One of Mitt Romney's top surrogates in national defense on Tuesday urged President Barack Obama to "step up and provide some leadership" on how to avert the so-called "fiscal cliff," indicating that the Romney team is far from finished with linking the commander-in-chief to massive spending cuts slated for early January.
"[Obama] has not shown any leadership," Rep. Buck McKeon (R-Calif.) told veterans at a Romney campaign-hosted town hall meeting in Arlington, Va. "He just says, 'The Congress should fix this. If you pass something I don't like, I'm going to veto it.' That doesn't do us a lot of good."
McKeon's criticism picks up where the presumptive GOP presidential nominee left off before embarking on a three-country swing that wrapped up Tuesday in Poland.
"Don't bother trying to find a serious military rationale behind any of this, unless that rationale is wishful thinking," Romney told the Veterans of Foreign Wars Convention in Reno, Nev., on July 24. "Strategy is not driving President Obama's massive defense cuts. In fact, his own secretary of defense warned that these reductions could be devastating. And he is right."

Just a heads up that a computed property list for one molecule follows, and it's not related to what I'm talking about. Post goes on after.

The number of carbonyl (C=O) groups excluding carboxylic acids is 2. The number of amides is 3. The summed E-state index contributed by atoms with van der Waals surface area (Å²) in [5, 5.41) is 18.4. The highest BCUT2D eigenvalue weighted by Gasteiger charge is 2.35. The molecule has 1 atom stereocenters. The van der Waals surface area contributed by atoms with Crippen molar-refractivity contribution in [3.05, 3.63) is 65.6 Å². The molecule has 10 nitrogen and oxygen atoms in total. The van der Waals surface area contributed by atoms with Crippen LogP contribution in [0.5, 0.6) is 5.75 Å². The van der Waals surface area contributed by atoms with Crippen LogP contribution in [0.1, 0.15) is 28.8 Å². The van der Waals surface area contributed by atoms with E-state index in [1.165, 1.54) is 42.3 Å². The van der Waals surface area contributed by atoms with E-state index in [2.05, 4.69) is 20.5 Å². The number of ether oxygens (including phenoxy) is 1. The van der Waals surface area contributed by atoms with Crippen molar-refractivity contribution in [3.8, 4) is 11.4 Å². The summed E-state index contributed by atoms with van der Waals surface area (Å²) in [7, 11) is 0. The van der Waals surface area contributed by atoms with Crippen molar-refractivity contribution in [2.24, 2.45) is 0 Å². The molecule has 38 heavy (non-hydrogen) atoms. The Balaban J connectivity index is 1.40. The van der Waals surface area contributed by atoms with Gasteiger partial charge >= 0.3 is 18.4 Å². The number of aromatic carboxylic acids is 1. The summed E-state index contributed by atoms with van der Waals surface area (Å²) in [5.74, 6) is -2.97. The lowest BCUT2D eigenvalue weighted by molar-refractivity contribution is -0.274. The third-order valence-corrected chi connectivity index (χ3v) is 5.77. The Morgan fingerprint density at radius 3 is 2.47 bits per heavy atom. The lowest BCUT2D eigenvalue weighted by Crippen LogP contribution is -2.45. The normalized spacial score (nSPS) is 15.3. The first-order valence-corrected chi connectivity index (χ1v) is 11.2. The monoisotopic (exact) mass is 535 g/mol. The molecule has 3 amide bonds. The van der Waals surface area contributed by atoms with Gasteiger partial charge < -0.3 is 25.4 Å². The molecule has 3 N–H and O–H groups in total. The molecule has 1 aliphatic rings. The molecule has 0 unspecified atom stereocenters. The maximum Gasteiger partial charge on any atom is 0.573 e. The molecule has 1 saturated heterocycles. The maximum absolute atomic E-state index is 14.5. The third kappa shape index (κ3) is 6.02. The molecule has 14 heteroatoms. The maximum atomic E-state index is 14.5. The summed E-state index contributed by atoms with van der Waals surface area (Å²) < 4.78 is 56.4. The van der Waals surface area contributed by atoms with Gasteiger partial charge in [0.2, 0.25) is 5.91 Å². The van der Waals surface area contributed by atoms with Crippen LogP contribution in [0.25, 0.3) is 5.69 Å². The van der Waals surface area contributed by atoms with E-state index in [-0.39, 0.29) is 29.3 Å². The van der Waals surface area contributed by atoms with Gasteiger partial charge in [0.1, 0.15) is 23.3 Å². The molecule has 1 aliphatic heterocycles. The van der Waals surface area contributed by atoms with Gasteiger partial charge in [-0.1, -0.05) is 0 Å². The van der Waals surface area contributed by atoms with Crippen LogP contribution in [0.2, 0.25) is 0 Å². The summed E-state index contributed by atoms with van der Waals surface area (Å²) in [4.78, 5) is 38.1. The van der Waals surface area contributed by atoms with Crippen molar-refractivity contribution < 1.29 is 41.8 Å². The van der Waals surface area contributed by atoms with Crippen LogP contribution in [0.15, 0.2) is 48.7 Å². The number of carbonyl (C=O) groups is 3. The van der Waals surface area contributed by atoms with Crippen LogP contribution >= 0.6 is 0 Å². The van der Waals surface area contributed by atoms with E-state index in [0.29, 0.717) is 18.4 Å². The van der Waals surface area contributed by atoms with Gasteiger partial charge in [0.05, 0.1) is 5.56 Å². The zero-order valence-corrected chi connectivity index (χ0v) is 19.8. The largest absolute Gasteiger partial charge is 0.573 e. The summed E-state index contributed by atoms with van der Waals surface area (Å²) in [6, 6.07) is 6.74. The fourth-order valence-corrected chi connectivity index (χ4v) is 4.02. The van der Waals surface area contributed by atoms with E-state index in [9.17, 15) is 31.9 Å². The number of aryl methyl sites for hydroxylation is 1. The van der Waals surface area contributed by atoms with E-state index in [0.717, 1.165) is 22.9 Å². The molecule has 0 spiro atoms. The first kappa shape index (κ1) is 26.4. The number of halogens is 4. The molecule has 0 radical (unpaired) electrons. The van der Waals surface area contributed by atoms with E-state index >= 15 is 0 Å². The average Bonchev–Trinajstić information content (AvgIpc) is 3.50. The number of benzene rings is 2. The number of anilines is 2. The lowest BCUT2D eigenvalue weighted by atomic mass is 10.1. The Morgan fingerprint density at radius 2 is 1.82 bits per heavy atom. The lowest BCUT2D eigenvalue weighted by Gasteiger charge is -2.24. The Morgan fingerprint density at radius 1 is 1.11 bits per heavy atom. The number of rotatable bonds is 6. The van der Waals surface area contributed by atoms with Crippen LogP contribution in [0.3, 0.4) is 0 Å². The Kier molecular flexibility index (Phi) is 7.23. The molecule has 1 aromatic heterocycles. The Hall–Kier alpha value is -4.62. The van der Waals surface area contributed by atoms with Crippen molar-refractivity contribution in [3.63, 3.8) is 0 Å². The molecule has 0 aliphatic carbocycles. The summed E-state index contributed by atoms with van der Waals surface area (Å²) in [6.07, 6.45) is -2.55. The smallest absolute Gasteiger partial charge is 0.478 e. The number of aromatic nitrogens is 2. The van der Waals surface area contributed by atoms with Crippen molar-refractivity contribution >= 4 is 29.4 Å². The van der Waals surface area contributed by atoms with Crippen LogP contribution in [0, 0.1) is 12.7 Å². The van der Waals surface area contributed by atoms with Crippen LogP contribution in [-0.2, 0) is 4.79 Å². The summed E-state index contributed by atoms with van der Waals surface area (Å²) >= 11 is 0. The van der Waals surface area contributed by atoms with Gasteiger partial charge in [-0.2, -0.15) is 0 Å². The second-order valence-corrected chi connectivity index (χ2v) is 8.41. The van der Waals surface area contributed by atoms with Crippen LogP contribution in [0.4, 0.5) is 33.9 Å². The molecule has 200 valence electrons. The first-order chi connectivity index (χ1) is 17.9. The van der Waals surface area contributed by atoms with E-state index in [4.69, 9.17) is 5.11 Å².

The attack line ties Obama to more than $1.2 trillion in automatic cuts to the Pentagon budget and domestic programs as a result of the failure of the supercommittee last fall. That bipartisan panel was tasked with targeting a similar amount to shave off the federal deficit.
Romney spokeswoman Amanda Henneberg said Tuesday evening that the campaign has no intention of taking the spotlight off how Obama will deal with the looming cuts, which have been called a "meat ax approach" by Secretary of Defense Leon Panetta.
"This is an important issue that doesn't go away until the devastating across-the-board cuts are addressed," Henneberg said.
The Romney campaign's emphasis on sequestration comes amid a legislative push for Obama to step in. Both the House and Senate have passed the Sequestration Transparency Act, which effectively asks the president for a detailed outline of how he plans to implement the automatic cuts.